Last and perhaps most extreme on my list: the Showtime-tv show Dexter. I very vividly remember the first time I came across the trailer of this show following a vigilante-serial killer with a heart of gold, and being extremely disturbed and intrigued at the same time. Still one of the most effective title sequences ever produced (please look it up on Youtube if you don’t know what I’m talking about), it drew me in from the start. I fell in love with the adventures of Dexter (wonderfully portrayed by Michael C Hall) and his foul-mouthed sister Debra (Jennifer Carpenter) and bought the complete boxset on DVD. Despite the first six seasons being great, the last two let me down, leading me with a bad “series-hangover”. It was only then when I picked up the novels, and realized they were very little like the series, and not in a good way for me. Where the series focusses much on the characters and offers some great dark humor for comic release, the books focus more on a supernatural aspect that felt quite out of place for me in the context of the series. Whilst I wouldn’t recommend the books personally, the series still remains in my top five of all tv-shows I’ve seen. I do recommend you stop after season 5 or 6: stuff goes down hill from there, and it still hurts me a little…
Shutter Island (2010)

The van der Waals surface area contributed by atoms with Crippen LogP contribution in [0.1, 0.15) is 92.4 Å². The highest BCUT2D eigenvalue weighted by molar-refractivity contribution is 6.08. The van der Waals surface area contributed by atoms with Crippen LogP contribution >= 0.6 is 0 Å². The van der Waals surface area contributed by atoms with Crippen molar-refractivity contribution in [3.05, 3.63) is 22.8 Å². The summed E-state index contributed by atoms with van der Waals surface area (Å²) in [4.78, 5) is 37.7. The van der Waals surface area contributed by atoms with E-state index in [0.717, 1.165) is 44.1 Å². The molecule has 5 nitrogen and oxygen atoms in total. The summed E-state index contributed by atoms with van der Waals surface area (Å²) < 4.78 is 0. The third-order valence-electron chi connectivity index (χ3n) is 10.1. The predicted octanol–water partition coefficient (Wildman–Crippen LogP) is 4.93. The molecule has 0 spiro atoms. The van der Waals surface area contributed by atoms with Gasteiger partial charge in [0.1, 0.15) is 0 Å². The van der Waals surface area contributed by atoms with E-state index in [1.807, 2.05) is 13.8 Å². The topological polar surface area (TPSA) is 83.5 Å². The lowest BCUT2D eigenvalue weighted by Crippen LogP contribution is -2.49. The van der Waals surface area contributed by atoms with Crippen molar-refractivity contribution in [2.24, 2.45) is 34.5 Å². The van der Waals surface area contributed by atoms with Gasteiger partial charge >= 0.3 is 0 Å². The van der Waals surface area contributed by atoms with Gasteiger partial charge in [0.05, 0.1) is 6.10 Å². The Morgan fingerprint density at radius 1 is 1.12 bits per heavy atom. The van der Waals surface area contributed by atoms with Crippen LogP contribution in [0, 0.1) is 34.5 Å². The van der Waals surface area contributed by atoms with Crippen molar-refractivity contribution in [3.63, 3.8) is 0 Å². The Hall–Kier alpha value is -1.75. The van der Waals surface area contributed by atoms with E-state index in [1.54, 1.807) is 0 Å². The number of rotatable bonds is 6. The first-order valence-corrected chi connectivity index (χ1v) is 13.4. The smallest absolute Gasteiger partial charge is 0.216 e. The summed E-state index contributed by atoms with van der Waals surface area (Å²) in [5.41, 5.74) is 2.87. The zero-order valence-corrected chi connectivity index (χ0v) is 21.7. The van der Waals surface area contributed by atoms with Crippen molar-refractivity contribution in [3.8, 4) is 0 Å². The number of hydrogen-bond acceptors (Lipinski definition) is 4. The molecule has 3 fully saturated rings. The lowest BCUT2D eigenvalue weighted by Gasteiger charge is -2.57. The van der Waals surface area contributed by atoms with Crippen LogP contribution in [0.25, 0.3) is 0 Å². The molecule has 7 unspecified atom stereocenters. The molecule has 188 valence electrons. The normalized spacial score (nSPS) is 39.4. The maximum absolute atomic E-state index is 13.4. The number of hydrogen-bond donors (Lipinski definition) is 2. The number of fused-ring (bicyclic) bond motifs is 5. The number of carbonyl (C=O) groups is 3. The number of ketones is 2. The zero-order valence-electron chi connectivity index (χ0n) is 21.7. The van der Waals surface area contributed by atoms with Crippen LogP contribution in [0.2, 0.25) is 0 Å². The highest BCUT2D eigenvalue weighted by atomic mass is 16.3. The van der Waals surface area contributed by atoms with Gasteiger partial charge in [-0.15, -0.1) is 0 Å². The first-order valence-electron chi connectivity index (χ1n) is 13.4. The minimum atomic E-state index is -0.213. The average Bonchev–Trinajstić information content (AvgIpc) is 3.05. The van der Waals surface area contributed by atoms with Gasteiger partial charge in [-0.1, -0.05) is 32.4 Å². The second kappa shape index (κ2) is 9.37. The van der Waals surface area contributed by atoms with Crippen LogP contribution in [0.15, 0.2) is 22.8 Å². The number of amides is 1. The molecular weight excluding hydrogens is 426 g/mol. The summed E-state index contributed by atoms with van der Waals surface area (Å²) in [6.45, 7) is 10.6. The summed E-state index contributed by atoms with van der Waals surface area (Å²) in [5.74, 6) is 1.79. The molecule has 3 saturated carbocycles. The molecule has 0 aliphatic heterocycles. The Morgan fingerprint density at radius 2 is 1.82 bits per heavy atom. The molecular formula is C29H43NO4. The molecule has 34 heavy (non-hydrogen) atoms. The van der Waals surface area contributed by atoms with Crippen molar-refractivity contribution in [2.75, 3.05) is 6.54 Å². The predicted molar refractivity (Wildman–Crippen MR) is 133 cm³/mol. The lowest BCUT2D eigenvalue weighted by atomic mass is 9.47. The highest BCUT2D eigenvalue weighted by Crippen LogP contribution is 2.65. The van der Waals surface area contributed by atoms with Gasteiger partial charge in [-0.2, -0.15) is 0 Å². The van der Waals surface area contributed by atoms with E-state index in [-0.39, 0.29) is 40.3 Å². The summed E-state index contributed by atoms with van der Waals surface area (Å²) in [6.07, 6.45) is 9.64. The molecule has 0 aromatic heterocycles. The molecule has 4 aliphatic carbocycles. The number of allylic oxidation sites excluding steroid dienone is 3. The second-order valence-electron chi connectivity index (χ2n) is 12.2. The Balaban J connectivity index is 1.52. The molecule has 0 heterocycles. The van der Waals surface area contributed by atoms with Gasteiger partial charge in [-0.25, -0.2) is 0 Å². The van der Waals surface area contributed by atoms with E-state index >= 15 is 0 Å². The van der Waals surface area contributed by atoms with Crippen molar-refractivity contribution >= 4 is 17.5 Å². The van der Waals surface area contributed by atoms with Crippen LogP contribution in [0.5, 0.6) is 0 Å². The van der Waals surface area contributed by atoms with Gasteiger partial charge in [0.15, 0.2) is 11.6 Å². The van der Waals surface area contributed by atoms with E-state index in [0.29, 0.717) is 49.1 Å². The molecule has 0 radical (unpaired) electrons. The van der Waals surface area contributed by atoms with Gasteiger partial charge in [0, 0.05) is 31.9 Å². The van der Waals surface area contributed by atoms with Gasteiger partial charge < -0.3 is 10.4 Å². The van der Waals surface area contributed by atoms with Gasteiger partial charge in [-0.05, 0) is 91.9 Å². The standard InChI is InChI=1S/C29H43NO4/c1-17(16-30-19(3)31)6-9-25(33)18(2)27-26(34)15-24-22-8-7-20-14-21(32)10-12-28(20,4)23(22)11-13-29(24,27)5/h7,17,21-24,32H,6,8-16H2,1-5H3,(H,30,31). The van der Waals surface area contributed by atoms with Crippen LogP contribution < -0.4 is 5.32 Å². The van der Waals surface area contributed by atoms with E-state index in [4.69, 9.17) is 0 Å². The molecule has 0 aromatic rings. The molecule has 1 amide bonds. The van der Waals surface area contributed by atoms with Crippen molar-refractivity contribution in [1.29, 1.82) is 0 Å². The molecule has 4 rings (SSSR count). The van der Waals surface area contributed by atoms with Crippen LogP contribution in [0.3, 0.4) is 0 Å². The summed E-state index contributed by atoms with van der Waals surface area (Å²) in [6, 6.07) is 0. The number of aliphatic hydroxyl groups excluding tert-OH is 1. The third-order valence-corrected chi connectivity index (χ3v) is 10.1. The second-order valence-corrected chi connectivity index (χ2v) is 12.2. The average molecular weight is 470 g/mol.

The movie Shutter Island had some incredibly suspenseful material work with, but manages to rise above and beyond anything the book could do. Although I enjoyed the book just fine, the movie is one of my favorite films of all time, and actually blew my mind even after more than one re-watch. The best way to go into this psychological thriller is completely blind, so I can’t talk about many of the concrete things I loved about the movie without spoiling the story. The main reason I like it better than the book is the addition of visual clues and brilliant attention to detail that was put into the cinematography. This is one of those thrillers where you won’t see the twist coming, but after it happens you want to hit yourself in the face for missing all the brilliant foreshadowing. I personally love picking up on little clues like this, and Shutter Island is one of those movies that just gets all those details right. Like for the Haunting of Hill House, I’d love to go into some of those little clues and motifs, but other people have already done this better than I ever could. Links to those will be provided at the bottom of this post.